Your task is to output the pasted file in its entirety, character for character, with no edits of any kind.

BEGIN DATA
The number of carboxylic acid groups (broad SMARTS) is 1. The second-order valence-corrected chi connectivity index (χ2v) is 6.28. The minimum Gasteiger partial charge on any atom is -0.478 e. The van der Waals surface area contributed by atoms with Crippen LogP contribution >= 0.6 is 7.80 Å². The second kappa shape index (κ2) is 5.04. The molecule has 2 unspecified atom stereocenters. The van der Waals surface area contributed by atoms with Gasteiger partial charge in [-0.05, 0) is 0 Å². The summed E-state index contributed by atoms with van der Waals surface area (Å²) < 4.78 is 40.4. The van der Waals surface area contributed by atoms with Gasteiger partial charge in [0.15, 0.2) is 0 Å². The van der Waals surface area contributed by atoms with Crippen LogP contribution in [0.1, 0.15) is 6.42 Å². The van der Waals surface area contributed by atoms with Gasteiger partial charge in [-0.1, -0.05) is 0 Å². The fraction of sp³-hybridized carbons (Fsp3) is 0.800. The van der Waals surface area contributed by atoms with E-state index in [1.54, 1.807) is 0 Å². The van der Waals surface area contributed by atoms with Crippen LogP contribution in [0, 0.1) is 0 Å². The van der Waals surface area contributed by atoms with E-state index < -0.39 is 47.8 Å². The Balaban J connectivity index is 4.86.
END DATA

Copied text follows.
The number of carboxylic acid groups (broad SMARTS) is 1. The second-order valence-corrected chi connectivity index (χ2v) is 6.28. The minimum Gasteiger partial charge on any atom is -0.478 e. The van der Waals surface area contributed by atoms with Crippen LogP contribution >= 0.6 is 7.80 Å². The second kappa shape index (κ2) is 5.04. The molecule has 2 unspecified atom stereocenters. The van der Waals surface area contributed by atoms with Gasteiger partial charge in [-0.05, 0) is 0 Å². The summed E-state index contributed by atoms with van der Waals surface area (Å²) < 4.78 is 40.4. The van der Waals surface area contributed by atoms with Gasteiger partial charge in [0.15, 0.2) is 0 Å². The van der Waals surface area contributed by atoms with Crippen LogP contribution in [0.1, 0.15) is 6.42 Å². The van der Waals surface area contributed by atoms with Gasteiger partial charge in [-0.1, -0.05) is 0 Å². The fraction of sp³-hybridized carbons (Fsp3) is 0.800. The van der Waals surface area contributed by atoms with E-state index in [1.54, 1.807) is 0 Å². The van der Waals surface area contributed by atoms with Crippen LogP contribution in [0, 0.1) is 0 Å². The van der Waals surface area contributed by atoms with E-state index < -0.39 is 47.8 Å². The Balaban J connectivity index is 4.86.